Your Health | 4 years ago

Fighting Stigmas and Dispelling Myths of Lung Cancer

These five active, nonsmoking women share a diagnosis, Stage IV lung cancer, as well as a message: lung cancer is not just a smoker’s disease. 

It’s an unusually warm day for Charlotte in October, but these five women seem too busy having fun to notice the heat. There’s Joy Divine, Angie Madigan, Linda Blum, Paige Black and Doris Castevens. They’ve never met before, yet their conversation is easy and their laughter is, too. They talk about their families: parents, kids, grandkids. They talk about their hobbies: yoga, golf, Corvette racing. But then the laughter slows and they talk about what they have in common, what brought them together today: they’re all women with Stage IV lung cancer who have never smoked.

Their diagnoses surprised them, as they would surprise most others who don’t associate lung cancer with active, non-smoking women. Lung cancer is largely viewed as a disease for older, inactive men who have smoked all of their lives. These five women represent the reality: lung cancer can strike anyone of any age and gender, whether they smoked or not.

Lung cancer still has no cure. It is cancer’s top killer for men and women, and more people in the United States die of lung cancer than from breast, prostate, colon, liver, kidney and melanoma cancers combined. Regardless of smoking history, one in 17 women will develop lung cancer in her lifetime, as will one in 14 men. But until awareness increases, the facts of lung cancer remain misunderstood, its risks underestimated, and its patients fighting stigmas along with their disease.

A Sudden Sickness, An Inexplicable Diagnosis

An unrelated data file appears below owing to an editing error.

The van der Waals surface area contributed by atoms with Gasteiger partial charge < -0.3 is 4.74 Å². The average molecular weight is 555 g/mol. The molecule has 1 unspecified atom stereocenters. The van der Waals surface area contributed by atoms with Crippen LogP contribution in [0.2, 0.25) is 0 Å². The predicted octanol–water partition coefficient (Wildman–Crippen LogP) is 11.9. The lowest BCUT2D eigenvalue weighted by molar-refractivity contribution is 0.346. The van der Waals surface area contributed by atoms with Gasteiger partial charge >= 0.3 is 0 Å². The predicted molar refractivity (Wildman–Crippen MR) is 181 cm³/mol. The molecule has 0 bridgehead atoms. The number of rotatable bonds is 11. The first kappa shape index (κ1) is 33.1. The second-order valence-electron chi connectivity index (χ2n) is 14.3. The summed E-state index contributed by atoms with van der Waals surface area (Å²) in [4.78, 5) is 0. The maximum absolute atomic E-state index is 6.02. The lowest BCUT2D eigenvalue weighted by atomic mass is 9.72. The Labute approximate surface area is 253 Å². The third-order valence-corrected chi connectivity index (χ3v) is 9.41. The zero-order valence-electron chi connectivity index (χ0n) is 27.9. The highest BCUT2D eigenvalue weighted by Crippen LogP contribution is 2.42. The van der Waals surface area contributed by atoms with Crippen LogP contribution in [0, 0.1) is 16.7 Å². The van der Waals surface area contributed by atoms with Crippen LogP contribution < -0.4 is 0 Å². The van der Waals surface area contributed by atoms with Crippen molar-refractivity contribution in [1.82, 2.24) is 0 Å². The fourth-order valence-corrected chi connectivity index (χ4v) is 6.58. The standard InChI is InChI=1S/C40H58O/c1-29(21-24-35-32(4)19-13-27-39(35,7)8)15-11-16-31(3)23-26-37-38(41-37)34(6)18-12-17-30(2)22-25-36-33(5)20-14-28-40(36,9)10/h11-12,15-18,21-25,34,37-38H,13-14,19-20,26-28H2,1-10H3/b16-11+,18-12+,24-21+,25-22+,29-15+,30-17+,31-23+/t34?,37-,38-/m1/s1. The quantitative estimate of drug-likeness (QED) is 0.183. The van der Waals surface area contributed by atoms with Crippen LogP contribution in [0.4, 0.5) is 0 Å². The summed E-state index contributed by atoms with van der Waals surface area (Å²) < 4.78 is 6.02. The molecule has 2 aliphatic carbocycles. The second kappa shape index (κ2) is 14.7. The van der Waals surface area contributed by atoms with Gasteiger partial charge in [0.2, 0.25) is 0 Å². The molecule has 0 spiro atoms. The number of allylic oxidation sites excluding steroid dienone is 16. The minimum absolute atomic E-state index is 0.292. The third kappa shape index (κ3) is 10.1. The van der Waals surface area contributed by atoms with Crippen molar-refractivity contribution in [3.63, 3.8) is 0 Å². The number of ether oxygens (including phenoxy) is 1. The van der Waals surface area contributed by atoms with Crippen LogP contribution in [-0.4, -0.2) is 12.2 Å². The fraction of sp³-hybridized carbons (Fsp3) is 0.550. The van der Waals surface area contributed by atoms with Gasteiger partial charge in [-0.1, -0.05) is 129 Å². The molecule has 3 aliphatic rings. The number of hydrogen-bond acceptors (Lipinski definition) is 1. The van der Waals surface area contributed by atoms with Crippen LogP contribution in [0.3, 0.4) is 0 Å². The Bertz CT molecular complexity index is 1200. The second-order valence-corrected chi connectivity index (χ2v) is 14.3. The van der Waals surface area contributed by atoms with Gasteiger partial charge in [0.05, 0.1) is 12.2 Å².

Joy DivineThe youngest woman in the group is Joy Divine, 41. The months preceding her diagnosis in 2015 were among her busiest. She balanced a job in finance with a burgeoning career as a personal trainer, which often meant 14 to 16 hour days. And just a few months before her diagnosis, she ran a 10K. Then one day in early July she had a cold she couldn’t shake. Two days later, she had emergency heart surgery. Eleven days later, a doctor walked into her hospital room with a diagnosis: Stage IV lung cancer.

The news came as a shock to Joy, who has no apparent risk factors for the disease. For one, she doesn’t smoke. Never has. For another, there’s her age. And then there’s her attention to personal health. She’s an exercise buff, enjoying few things more than hitting the gym with friends and a great workout playlist.

“I was sad and a little confused by the idea that someone so healthy can get stage four lung cancer,” Joy says. “But immediately I thought, 'What's the next step? How can I fight it?'”

Dispelling the Stigma of Lung Cancer

“Did you ever smoke?”

It was often the first question Joy would field after telling others she had lung cancer. When she would reply that she didn’t smoke, Joy would then get questions about her eating habits and lifestyle choices.